[ Top ] Hot Rolled Asphalt and Bituminous Macadam

  The Idiots' Guide to Highways Maintenance

Copyright 2000/14, C.J.Summers

Hot rolled asphalt "train", click to enlarge.BITUMINOUS MIXTURES / PROCESS DIAGRAMS
(Important Background Knowledge before Considering Individual Types of Bituminous Mixture)

But to try and provide some clarity in what has become an extremely confusing situation with "specifying" / ordering bituminous mixtures.

Image of a fully bituminous road pavement -click to enlargeAll these bituminous mixtures are the result of designing and blending aggregates, from sources of aggregate (quarries) all over the UK, with differing amounts, target binder contents, of bitumen.
The aggregates will have differing physical properties, and will be proportioned to different specifications/designs/"recipes" and mixed in different types of batching plants, with different bitumen viscosities supplied from several major suppliers. 

All British Standard specifications will have working tolerances for each particular described mixture, with each particular described mixture filling a particular engineering role in the make up of a road pavement.

The range of British Standard bituminous mixtures can be found for bitumen macadam/asphaltic concrete on the page,

A GUIDE TO AVAILABLE (BITUMEN) COATED MACADAMS / ASPHALTIC CONCRETE

The range of British Standard bituminous mixtures for Hot Rolled Asphalt can be found on the page,
A GUIDE TO HOT ROLLED ASPHALT BITUMINOUS MIXTURES

The supplied bitumens, of various penetration grades and other engineering characteristics, are likely to be sourced from differing crude oil stocks and may be modified with various synthetic or natural modifiers.

The bitumen must be stored and used within certain time and temperature constraints to ensure the bitumens do not degrade before incorporation in any bituminous mixture, or indeed after mixing whilst in storage bins.

So, what am I saying is that there is the potential for hundreds, possibly thousands, of combinations to produce the sum of the various bituminous mixtures referred to on this page,
and that includes SMA, generic or proprietary.
The properties of the bituminous mixture will depend upon the quality, blending and mixing of its components, and length and temperature of storage, not on the name it may carry.

Just as a rose will smell as sweet if you call it a turnip, you will not get the same fragrance from a turnip if you call it a rose.

You probably know what I am going to say next, but I will say it anyway, you need a qualified and experienced Materials Engineer / Road Pavement Engineer to help you decide on the appropriate bituminous mixture for particular surfacing requirements, not an advertising campaign.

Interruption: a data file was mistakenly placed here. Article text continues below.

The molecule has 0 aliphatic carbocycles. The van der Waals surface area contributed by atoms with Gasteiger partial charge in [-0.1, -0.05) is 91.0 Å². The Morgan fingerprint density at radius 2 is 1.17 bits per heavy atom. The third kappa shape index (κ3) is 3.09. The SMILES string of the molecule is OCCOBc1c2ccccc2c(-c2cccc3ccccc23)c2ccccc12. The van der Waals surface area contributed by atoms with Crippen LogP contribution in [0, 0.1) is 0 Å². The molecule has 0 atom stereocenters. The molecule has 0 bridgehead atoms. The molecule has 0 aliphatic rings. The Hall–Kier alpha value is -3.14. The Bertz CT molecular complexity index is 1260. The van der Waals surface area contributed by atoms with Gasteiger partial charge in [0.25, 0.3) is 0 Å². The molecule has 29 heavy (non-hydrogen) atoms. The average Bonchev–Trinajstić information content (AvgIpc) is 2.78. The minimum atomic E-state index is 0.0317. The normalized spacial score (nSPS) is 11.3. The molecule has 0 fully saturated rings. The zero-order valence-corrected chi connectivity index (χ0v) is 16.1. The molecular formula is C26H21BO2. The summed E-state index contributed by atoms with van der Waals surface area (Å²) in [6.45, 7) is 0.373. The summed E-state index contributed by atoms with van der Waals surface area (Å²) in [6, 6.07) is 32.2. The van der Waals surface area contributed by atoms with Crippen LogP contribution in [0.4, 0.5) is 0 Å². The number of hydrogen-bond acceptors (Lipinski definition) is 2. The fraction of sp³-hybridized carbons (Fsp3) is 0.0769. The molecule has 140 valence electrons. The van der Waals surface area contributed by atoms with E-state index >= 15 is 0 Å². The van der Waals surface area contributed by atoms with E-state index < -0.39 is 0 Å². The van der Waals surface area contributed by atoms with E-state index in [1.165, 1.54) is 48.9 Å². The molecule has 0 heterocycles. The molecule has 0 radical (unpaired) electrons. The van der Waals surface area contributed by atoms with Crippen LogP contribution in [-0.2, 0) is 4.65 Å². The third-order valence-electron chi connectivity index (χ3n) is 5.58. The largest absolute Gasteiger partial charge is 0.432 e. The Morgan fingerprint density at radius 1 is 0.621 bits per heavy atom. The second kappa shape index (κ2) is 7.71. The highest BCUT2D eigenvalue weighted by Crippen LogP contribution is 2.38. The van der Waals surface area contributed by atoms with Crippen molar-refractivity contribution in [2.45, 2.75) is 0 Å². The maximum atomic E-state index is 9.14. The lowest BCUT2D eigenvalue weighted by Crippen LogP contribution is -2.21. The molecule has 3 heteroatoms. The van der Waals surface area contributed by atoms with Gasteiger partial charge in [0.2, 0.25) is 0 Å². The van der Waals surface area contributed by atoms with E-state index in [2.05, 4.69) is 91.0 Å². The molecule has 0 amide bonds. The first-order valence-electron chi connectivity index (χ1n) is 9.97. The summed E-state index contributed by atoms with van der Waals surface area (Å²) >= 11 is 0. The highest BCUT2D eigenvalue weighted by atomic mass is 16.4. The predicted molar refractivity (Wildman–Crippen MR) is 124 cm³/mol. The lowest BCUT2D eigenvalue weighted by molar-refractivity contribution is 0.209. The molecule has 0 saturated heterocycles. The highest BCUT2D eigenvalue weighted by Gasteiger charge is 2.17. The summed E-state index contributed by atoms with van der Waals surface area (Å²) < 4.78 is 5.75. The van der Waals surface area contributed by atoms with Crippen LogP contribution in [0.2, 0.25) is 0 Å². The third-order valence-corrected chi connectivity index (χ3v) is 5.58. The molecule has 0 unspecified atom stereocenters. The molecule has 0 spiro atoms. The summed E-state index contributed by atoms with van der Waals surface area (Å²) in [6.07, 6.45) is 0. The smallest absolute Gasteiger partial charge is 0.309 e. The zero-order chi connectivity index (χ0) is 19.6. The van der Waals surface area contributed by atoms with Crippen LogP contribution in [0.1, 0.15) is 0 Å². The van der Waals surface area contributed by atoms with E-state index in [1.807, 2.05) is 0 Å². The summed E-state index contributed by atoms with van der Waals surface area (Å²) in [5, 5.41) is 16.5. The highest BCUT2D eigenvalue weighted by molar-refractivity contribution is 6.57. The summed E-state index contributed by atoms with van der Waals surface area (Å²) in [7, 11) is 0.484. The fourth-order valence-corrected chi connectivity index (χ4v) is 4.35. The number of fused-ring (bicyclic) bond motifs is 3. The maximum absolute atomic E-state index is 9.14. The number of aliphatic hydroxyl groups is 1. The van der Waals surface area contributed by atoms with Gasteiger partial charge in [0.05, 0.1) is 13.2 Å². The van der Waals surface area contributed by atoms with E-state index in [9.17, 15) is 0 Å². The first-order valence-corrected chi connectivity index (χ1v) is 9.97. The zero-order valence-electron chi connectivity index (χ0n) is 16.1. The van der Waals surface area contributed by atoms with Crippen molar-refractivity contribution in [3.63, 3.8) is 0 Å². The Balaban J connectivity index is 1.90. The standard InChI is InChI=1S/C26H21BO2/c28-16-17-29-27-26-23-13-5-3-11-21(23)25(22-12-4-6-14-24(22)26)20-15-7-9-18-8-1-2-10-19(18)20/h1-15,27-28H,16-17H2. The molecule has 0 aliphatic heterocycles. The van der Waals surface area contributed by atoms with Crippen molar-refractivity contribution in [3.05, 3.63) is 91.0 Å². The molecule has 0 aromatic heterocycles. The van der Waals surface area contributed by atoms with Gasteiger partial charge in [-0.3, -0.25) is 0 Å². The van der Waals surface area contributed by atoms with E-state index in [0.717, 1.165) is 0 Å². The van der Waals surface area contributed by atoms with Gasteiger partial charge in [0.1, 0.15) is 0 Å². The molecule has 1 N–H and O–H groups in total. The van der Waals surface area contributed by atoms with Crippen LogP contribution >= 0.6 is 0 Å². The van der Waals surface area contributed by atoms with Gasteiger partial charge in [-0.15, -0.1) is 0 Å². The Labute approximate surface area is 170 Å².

I hope that the brief bituminous mixture descriptions listed below will provide initial useful information relating to commonly used bituminous mixtures in road pavement construction and maintenance.

CONTENTS (brief descriptions, specifications, for the main bituminous mixture designations)
Close Graded Bituminous Macadam (CGM)  - Asphalt Concrete Stone Mastic Asphalt (SMA)
Hot Rolled Asphalt (HRA) "Safepave" type thin surfacings
Porous Asphalt (Pervious Macadam) Surface Dressing
 
IMPORTANT UPDATES / NEW INFORMATION THAT RELATES TO BITUMINOUS MIXTURES EMPLOYED IN HIGHWAYS MAINTENANCE
January 2008      Introduction of the new BS EN 13108 Family of Bituminous Mixtures, Replacing BS 594 and BS 4987
January 2011      A downloadable .pdf guidance document relating to Bituminous Mixtures for Surface Course laid 40mm. thick, or less
December 2011  Link to a brief summary of "Low Energy Asphalt" (LEA)  
January 2013      Development of Standard Specification and Standard Details for Local Highway Maintenance -
Appendix 1 - Specification Notes for Guidance - Version 1 - November 2012
 
August 2013    New One Page Guides Asphalt Concrete (Bitumen Macadam) and Hot rolled Asphalt, that are able to be downloded in .pdf format.

 

Close Graded Macadam Wearing Courses & Dense Bitumen Macadam Basecourses / Roadbases, (BS 4987: Parts 1&2)

(The above mixtures are now known as Asphalt Concrete, from the 1st. of January 2008 they will be specified in accordance with, 

 BS EN 13108-1   : 2006:Bituminous mixtures. Material specifications - Asphalt Concrete, but they should be the same, or very similar to the  bituminous mixtures that you have previously been specifying and receiving, dependent upon your correct specifying of the actual material that you require. 
See below for further details of the introduction of the BS EN 13108 family of standards for Bituminous Mixtures.

Also note that,
P.D. 6691:2007:Guidance on the use of BS EN 13108 Bituminous mixtures -  Materials specifications, provides a range of "standard" defined bituminous mixtures, very similar to those that you have become accustomed to, that will cover you most commonly required, and used, asphalt concrete (bitumen macadam) mixtures.
This document provides similar defined mixtures for hot rolled asphalt, stone mastic asphalt and porous asphalt.)